Tim Burton skipped the direction of the following installments of the franchise, and the direction ended up on the lap of Joel Schumacher. Schumacher is sometimes an interesting director, but he is mostly a very mediocre filmmaker, whose idea of direction is always to turn up the volume on everything and just hope things make sense. In the end most of the times things just end up not really working. He had just given Warner a good hit with the John Grisham adaptation "The Client" back in 1994, when he was chosen as the director of the new Batman film. His vision of the Batman character was almost entirely derived from the TV series of the 60's - campy, plastic, kitsch and with almost no relation to the previous films (there was also an over saturation of color, something that the previous films didn't have). The brooding, dark Batman character was abandoned, replaced by a vaguely homo-erotic one (including nipples on the batsuit). After watching "Batman Forever", the previous two films by Tim Burton feel as documentaries - everything in this film feels cheaply executed, though clearly there was a huge budget at the disposal of the filmmaker. The acting is very unbalanced, with Val Kilmer trying to stay true to the spirit of the character, but Tommy Lee Jones and Jim Carrey both overacting to an extent that it becomes impossible to look or hear them after 5 seconds. Nicole Kidman's role is just window dressing (that year saw her finally showing her talent in Gus Van Sant's "To Die For") and Chris O'Donnell is as good as being invisible. The film feels like a big waste of talent, something that the following film would cement and almost put an end to the character.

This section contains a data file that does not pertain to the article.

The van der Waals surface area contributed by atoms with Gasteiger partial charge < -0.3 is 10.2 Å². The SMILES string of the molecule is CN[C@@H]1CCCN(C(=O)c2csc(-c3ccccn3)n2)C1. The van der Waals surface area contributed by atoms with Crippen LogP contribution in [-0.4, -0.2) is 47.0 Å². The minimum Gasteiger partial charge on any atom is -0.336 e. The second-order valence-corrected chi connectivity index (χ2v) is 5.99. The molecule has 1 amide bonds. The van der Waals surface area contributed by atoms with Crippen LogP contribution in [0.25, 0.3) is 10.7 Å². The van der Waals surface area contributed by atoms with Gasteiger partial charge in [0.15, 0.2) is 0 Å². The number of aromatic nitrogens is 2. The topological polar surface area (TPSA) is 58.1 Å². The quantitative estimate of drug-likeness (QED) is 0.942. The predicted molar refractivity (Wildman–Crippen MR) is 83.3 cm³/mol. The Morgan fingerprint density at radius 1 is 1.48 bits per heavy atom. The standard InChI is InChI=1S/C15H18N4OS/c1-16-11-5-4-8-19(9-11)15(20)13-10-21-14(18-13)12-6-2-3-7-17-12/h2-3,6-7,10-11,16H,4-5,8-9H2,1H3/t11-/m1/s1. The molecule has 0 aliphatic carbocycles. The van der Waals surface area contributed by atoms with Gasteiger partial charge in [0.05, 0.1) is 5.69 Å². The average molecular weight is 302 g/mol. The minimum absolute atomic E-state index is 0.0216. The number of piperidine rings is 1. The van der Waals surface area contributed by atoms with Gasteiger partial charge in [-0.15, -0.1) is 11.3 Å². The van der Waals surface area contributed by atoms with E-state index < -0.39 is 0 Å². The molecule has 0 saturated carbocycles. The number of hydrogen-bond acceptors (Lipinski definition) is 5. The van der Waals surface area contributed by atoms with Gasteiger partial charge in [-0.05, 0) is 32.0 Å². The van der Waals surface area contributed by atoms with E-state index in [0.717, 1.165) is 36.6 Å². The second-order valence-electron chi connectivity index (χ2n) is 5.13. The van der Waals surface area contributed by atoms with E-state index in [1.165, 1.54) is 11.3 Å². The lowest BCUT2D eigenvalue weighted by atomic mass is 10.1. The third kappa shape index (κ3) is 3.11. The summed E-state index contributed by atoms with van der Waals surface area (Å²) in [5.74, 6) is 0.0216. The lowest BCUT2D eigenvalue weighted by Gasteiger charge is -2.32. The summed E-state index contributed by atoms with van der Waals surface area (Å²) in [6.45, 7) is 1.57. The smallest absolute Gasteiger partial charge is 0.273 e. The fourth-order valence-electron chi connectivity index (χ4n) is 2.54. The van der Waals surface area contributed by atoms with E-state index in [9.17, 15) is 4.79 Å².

Movie name: Batman and Robin
Year of release: 1997
Director: Joel Schumacher
Stars: George Clooney, Chris O'Donnell, Uma Thurman, Alicia Silverstone, Arnold Schwarzenegger, Elle Macpherson, Michael Gough, Pat Hingle, John Glover, Viviva A. Fox
Genre: Action, Fantasy, Thriller
Score out of ten (whole numbers only): 0

Synopsis:
This is the film that almost single handedly destroyed the character of Batman on the screen. Schumacher opted to cast George Clooney, at the time more well known for his role on the tv show "ER" and for his turns in "One Fine Day" and "From Dusk Till Dawn", after having a fall out with Val Kilmer. George Clooney in his current interviews always stresses how embarrassed he is with this film - and justifiably so. The problem doesn't rely on the awful screenplay, but on the vision and execution of the film. Compared to this film, some of the episodes of the TV show of the 60's actually had depth and entertainment value. The acting of the film is campy and dreadful, starting with Schwarzenegger and culminating with the beautiful Uma Thurman (bad career move for her). We also have time for terrible performances by Chris O'Donnell (pretty much hamming it up as he did in Batman Forever) and Alicia Silverstone as Batgirl. Again, everything in this film is loud, yet the loudness can't hide the clunky, cheap and staged feel of the film. It is hard to believe that with that many resources this was the best work the filmmaker could achieve (and he went on to direct "8 mm", another mediocre film). The only reason why this film gets 1 is mostly because Stephen Goldblatt the cinematographer is always incredible (check Mike Nichols' "Angels in America") and Eliot Goldenthal is a wonderful composer.